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Why the Senate is delaying its vote on same-sex marriage and what that means going forward

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Political divides in America are larger than ever before and as a result, the major vote over codifying same-sex marriage has been delayed until after the election. Across party lines, negotiators maintain that more time is needed to hash out the bill and in typical fashion that of ‘religious liberty concerns ‘and religious objections.’

But the truth is that Republicans hold the power here because Democrats currently need at least 10 GOP signatures to pass the legislation which they do not have. The original vote was due to take place within days (particularly before the Senate ‘s October break) but it was delayed ultimately for political and religious reasons on behalf of the Republican party.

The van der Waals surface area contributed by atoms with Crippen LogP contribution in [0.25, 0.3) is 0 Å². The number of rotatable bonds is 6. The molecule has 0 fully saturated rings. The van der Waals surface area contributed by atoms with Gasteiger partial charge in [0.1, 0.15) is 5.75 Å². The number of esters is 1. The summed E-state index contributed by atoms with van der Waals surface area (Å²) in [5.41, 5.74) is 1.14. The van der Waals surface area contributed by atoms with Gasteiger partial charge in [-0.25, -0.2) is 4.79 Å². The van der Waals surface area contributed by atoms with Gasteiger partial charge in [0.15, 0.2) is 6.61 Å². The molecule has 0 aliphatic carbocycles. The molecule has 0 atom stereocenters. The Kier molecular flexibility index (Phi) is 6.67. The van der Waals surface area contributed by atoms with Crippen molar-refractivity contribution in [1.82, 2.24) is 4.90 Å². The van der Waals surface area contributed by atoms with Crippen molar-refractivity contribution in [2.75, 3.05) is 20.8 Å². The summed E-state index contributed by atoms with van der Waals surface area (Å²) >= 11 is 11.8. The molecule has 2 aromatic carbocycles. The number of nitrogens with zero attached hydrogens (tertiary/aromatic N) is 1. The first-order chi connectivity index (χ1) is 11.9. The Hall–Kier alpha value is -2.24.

“Leader Schumer is extremely disappointed that there aren’t 10 Republicans in the Senate willing to vote yes on marriage equality legislation at this time,” the Senate majority leader’s office said in a statement. “Leader Schumer will not give up and will hold the bipartisan group to their promise that the votes to pass this marriage equality legislation will be there after the election.”

Ultimately Democratic leaders are hoping that by delaying it until after the election that Republicans will be more inclined to vote for it when they are under less political pressure to ya know actually do the right thing despite what their extreme base actually says.



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